Three Monkeys Online

A Curious, Alternative Magazine

That Funky Gibbon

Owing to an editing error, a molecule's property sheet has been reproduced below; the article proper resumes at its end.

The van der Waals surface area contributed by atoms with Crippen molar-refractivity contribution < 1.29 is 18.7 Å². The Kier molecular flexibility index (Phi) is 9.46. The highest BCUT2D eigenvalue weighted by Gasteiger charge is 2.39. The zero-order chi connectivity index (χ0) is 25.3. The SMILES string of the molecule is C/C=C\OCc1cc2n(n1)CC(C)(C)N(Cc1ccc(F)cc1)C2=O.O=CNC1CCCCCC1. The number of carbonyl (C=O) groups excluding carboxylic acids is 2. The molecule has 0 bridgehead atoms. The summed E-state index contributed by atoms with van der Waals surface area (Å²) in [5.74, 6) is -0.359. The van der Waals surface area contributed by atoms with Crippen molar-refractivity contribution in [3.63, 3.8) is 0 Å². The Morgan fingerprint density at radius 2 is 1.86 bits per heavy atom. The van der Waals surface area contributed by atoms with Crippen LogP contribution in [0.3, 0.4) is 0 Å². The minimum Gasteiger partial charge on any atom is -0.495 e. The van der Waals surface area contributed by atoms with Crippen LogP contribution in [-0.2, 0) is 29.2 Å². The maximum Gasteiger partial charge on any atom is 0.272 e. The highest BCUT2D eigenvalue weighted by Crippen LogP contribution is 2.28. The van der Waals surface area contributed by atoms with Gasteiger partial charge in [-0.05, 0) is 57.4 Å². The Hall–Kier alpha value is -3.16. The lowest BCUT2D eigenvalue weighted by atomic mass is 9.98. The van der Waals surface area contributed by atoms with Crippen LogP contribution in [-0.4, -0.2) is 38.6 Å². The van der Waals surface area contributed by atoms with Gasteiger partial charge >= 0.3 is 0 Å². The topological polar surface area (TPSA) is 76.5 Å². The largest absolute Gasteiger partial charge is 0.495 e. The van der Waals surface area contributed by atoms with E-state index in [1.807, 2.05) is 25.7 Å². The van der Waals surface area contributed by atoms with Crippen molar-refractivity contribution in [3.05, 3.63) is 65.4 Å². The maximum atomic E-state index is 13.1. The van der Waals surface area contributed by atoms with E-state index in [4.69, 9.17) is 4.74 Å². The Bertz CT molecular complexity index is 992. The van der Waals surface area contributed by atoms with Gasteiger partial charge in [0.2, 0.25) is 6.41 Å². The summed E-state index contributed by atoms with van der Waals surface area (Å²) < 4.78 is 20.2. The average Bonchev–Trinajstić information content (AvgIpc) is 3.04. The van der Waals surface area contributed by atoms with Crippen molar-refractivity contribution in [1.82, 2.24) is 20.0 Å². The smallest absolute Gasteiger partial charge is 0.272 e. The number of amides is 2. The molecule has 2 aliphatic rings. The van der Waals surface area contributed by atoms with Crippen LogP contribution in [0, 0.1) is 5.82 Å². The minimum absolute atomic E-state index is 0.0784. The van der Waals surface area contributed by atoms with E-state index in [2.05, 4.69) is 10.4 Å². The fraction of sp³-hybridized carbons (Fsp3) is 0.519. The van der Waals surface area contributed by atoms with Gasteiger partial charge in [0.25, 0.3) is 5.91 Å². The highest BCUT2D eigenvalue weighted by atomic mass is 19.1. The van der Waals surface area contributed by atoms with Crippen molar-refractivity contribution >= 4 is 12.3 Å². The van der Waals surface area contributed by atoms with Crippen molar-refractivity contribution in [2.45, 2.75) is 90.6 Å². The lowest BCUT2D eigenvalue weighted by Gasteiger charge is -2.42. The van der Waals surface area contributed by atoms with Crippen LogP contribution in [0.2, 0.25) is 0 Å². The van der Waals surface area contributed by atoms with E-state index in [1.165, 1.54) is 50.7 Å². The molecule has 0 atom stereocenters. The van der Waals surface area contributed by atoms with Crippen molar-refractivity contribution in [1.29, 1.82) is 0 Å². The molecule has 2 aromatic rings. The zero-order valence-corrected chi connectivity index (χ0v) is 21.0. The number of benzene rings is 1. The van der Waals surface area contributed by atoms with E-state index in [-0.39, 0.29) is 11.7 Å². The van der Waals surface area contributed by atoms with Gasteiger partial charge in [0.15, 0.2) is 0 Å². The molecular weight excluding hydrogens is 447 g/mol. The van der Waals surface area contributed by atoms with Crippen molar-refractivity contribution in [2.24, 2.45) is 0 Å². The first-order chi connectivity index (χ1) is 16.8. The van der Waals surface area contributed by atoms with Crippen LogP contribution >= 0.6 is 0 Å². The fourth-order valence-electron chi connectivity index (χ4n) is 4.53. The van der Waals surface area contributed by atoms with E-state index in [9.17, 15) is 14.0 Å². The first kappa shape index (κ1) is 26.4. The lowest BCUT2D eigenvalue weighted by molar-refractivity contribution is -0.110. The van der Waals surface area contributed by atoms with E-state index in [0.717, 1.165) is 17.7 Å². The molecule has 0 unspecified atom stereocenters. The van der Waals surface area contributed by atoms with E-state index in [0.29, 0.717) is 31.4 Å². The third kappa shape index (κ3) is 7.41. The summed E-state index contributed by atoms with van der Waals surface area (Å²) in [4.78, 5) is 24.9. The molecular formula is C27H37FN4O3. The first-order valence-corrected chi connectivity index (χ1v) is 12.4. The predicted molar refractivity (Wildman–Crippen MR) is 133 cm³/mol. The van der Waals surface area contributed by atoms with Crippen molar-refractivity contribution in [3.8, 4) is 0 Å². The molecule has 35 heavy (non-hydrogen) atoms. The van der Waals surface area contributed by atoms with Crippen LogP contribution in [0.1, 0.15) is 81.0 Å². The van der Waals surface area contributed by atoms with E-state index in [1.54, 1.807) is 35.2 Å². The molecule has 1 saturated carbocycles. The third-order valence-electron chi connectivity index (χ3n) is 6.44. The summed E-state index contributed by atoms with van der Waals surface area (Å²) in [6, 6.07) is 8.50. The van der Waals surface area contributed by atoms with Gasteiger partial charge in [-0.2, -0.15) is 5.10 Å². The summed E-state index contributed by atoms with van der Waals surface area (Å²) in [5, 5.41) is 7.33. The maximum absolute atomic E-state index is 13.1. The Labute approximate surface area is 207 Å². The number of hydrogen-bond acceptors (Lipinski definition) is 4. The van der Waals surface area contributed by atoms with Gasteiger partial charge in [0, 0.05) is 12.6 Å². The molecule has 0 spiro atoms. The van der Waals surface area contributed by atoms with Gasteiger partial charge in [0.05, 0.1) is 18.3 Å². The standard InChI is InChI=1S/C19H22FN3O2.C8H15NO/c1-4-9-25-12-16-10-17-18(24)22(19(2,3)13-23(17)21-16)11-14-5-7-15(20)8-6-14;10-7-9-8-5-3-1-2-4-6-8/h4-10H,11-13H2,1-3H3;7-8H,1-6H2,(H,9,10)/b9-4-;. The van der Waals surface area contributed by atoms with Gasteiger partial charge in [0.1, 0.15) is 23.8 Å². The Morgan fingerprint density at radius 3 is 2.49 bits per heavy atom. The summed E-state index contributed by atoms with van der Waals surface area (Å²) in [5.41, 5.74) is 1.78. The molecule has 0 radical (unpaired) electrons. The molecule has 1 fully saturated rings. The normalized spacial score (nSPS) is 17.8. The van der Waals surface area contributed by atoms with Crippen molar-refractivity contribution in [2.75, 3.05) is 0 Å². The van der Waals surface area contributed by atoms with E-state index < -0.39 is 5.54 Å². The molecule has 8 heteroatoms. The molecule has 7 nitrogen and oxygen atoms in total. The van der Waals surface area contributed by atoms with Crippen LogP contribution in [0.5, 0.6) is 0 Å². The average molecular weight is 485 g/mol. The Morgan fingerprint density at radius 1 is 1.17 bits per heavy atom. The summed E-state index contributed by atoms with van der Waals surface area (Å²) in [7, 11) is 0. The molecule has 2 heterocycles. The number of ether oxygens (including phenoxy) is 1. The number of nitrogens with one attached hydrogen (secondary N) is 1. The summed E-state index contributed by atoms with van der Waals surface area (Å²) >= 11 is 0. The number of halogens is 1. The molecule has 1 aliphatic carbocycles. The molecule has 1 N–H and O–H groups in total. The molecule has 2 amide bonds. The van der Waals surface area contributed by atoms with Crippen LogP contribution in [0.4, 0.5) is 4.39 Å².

When it comes to the field of history, what engages the “common reader” can be radically different from academics’ fare. Take the Roman Empire. Anyone who has read Tom Holland’s rollicking tale of the fall of the Roman Republic, Rubicon, will have been regaled with juicy tales of captured Roman governors having molten gold poured down their throat, conspiratorial huddles on the steps of the Forum, and plenty of I Claudius-style bed-hopping. In contrast, “serious” academic study is a far more sober affair, concerned with the quotidian aspects of culture and society rather than the edited highlights.For example, as if to parody the academic inclination to focus on ever-more narrow slices of experience, Matthew B. Roller’s book is entitled Dining Posture in Ancient Rome. According to Roller, whether you lay down or sat up while eating indicated a lot about your status in Roman society. However, Emily Gowers’s review (TLS December 22&29 2006) makes one suspect that some cosmic force arranged the publication of this volume simply so that a single pun can be hatched out: Praising Roller’s efforts, Gower asserts “he has modestly rewritten the Recline and Fall of the Roman Empire.”Incidentally, this review did yield another nugget: “At any rate, Leonardo da Vinci got it wrong: according to the Gospels, Jesus and the apostles ate the Last Supper lying on their sides.”